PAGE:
UBC Theses and Dissertations
Small mammal abundance, habitat selection, and movement patterns in shrub-steppe habitat in British Columbia's Okanagan Valley Melaschenko, Natalie Christina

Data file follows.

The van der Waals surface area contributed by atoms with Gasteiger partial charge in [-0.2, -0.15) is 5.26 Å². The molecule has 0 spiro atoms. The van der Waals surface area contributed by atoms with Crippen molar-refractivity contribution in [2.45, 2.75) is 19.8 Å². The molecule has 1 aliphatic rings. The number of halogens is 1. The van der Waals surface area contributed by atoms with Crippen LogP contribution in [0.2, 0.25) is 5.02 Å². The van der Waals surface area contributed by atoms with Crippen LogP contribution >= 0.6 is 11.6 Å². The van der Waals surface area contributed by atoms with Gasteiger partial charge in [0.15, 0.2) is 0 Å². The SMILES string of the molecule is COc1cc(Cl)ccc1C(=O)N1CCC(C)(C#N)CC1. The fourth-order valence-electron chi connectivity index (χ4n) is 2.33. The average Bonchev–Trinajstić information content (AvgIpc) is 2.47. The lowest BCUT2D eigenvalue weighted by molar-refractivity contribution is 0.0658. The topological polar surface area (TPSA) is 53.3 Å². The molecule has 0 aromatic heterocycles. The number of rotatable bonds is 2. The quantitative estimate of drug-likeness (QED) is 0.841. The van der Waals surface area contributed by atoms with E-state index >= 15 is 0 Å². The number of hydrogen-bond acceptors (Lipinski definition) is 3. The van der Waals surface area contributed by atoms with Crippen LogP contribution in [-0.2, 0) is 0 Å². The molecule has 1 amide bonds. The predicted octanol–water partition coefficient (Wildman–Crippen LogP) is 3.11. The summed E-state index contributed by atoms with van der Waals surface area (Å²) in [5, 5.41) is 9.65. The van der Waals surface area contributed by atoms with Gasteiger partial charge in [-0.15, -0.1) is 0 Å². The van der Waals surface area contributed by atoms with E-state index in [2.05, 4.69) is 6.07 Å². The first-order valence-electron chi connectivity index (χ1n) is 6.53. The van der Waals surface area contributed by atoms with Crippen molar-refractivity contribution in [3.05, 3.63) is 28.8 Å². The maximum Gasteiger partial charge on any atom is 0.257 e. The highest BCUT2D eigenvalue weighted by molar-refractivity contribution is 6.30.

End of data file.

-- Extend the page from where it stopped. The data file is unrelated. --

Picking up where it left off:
This study determines the role of vegetation in shaping individual habitat use, tortuosity of movement patterns and patterns of population density of western harvest mice (Reithrodontomys megalotis), Great Basin pocket mice (Perognathus parvus) and deer mice (Peromyscus maniculatus) in British Columbia’s Okanagan Valley. The former two mice are considered at risk in British Columbia due to loss or alteration of native habitat by human development and invasive species such as cheatgrass (Bromus tectorum). The objectives of this study were: 1) to determine the effects of cheatgrass on small mammal abundance and habitat use; 2) to use fractal analyses of path tortuosity to assess the spatial scales at which mice perceive their environment and; 3) to determine the role of vegetation and population density in shaping movement patterns. Trapping and tracking were conducted in 2008 in the Okanagan Valley of British Columbia at the northern reaches of the Great Basin ecosystem on 12 sites spanning a gradient of cheatgrass cover. Habitat use and movement patterns were delineated by powdering mice with fluorescent pigment and following their trails. In the fall, the average population density per 1-hectare site was 18.0 ± 4.5 Great Basin pocket mice, 0.21 ± 0.08 deer mice and 0.08 ± 0.02 western harvest mice, while in the summer only Great Basin pocket mice were trapped (8.71 ± 3.20). Cheatgrass invasion ranged from 1 to 18 % cover. Cheatgrass abundance was not correlated with the population density of any small mammal species. In the summer, bare ground and shrub cover best-predicted Great Basin pocket mouse density, while in the fall bare ground alone was the best predictor. Great Basin pocket mice selected bare, open habitat. Vegetation was avoided with the exception of annual grasses, mainly comprised of cheatgrass, which Great Basin pocket mice selected. Bare ground in combination with cheatgrass may have provided optimal habitat for movement. Great Basin pocket mouse path tortuosity increased with vegetation cover and population density and decreased with open habitat. The fractal dimension of movement pathways was consistent over the spatial scales measured in this study.
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